The liturgical context may well dictate the kind of translation used in the public reading of Scripture (i.e., in the liturgy or worship services), but in many cases, and certainly in Anglicanism, the public reading of Scripture is “robed in ceremony.” Thus, Formal Correspondence (word-for-word) translations have generally been the order of the day in choosing a Bible to be read in Church. The NRSV has achieved widespread acceptance (as a descendent of the KJV and RSV) and seems to be the translation of choice for mainstream Protestants. Roman Catholics tend to favour two of their own translations, the New American Standard Bible (NASB) and the New Jerusalem Bible (NJB). Evangelical Protestants have widely accepted the New International Version (NIV) with some using the New King James Version (NKJV), the latter being a version of questionable translation philosophy. For most Anglicans, owning an NRSV will allow an individual who is charged with reading Scripture as part of the liturgy an opportunity to practice ahead of time as well as the ability to engage in edifying personal and group study.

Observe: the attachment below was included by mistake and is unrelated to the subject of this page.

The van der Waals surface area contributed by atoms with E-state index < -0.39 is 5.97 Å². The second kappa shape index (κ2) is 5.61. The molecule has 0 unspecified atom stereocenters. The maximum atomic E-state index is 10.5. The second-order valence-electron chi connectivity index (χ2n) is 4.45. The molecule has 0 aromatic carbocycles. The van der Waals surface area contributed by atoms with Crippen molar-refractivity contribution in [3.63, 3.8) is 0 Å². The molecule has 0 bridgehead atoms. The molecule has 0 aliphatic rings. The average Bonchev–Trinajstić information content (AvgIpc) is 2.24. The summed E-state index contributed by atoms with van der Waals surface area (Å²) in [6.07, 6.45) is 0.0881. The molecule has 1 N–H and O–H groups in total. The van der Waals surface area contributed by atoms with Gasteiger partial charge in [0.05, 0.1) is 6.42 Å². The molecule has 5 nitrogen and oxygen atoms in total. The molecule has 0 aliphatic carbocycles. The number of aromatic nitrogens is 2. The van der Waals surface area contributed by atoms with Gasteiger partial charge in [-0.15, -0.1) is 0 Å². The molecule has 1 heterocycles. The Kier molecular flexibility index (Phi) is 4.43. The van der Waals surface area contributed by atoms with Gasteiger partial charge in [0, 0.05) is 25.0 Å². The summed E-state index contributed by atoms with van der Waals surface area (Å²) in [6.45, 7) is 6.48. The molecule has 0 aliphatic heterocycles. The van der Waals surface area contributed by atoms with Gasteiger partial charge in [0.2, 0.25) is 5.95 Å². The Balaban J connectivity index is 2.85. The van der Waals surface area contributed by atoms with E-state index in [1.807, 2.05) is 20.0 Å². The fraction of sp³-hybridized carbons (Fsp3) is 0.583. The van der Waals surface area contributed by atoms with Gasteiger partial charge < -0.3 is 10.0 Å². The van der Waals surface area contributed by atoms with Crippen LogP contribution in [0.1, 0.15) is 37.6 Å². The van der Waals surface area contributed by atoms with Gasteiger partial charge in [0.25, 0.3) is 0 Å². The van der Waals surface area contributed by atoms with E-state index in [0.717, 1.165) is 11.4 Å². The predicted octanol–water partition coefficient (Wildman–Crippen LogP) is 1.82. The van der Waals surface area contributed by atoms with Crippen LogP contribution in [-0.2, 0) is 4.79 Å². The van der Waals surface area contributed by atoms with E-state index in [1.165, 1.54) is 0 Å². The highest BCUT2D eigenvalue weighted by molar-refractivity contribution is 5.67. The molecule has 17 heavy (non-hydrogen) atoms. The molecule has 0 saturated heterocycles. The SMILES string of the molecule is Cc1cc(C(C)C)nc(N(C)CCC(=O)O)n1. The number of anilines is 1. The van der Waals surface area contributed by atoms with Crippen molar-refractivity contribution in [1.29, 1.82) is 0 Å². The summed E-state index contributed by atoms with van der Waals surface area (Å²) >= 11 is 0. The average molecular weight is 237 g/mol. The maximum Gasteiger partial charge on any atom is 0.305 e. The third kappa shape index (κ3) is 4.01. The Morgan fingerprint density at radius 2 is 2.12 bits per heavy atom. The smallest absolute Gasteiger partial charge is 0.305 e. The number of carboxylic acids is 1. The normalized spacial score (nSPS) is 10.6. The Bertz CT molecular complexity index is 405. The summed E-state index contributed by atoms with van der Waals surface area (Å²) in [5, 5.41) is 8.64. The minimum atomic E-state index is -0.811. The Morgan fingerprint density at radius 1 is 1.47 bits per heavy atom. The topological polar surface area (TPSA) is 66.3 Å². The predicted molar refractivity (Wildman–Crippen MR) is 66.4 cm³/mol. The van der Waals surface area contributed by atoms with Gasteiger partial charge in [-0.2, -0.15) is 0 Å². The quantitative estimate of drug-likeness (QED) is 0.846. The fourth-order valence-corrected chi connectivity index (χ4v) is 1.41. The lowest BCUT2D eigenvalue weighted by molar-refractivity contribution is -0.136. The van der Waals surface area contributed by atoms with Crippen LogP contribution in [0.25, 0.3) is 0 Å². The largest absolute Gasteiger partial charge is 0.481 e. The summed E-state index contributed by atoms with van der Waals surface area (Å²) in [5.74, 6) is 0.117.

In conclusion, having a few different translations on your shelf will help significantly in broadening your understanding of the biblical text. Having one or two Bibles of each class will allow you to compare difficult passages in your personal or group study. Good Parallel Bibles, which contain a number of translations in parallel columns, can also be helpful (but difficult to read due to the small nature of the print).
I hope that this short series has been helpful in your quest for the right Bible. Please feel free to contact me with further questions or comments. email: email@example.com
Text copyright 2008 by the Rev. Daniel F. Graves. This post may not be reproduced or redistributed, either in whole or part, by any means, without the express, written permission of the author.